Ubisoft Montréal has announced the CODEX program. It will deliver $8 million and more than 1,000 hours of volunteer instruction in coding and programming over five years to 17 different educational partners. The program will specifically serve kids in underpriveleged Canadian neighborhoods.
“We don’t get funded by the government, and it has taken us a while to get anyone’s attention,” explains Kids Code Jeunesse director and co-founder Kate Arthur. “We submitted for a grant for teacher training, but public schools in Canada don’t have the money to teach these types of programs. It’s not a priority in the Canadian government.”
Kids Code Jeunesse is one of the institutions partnered with Ubisoft Montréal. The partnership is a two-way deal; in return for funding, Kids Code Jeunesse will provide workshop training for Ubisoft developers.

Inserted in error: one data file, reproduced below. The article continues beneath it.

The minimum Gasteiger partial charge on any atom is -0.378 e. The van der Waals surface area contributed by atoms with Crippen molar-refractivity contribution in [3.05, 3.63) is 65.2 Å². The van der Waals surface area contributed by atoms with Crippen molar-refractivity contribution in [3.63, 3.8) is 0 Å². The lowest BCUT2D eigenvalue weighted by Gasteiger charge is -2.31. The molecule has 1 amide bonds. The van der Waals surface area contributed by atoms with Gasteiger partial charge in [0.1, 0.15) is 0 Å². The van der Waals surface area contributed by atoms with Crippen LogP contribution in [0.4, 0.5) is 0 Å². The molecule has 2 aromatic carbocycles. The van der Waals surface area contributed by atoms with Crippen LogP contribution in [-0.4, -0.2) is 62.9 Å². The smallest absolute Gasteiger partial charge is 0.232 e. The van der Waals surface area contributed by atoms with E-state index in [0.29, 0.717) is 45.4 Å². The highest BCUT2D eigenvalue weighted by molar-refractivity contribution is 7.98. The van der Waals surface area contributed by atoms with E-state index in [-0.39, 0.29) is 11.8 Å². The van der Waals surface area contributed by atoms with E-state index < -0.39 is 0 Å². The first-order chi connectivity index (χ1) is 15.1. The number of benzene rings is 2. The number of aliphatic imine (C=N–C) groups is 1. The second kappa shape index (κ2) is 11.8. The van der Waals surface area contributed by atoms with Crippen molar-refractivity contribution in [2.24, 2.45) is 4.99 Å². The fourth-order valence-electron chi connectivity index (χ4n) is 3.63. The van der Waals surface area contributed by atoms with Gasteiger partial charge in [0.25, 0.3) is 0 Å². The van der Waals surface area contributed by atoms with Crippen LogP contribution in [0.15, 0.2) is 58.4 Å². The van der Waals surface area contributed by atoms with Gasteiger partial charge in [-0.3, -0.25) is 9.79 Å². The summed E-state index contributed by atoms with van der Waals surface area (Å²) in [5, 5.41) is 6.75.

“Ninety percent of developers don’t have the tools or, more importantly, the confidence to teach a room full of 6-year-old kids how to code,” Arthur explains. “Ubisoft benefits from kids learning to code. The math involved is huge — trigonometry, geometry — it’s quite in depth. But there’s a lot of demand from parents with kids who want to build games.”
Ubisoft Montréal CEO Yannis Mallat released a statement illuminating the motivation behind CODEX.
“Our mission through the CODEX program is to share our technological expertise and our knowledge of creative processes to prepare future generations for the challenges that await them. We are putting all our knowledge of video game production at our partners’ disposal so they can be equipped to motivate, inspire and teach the youth that form our next generation,” Yannis said.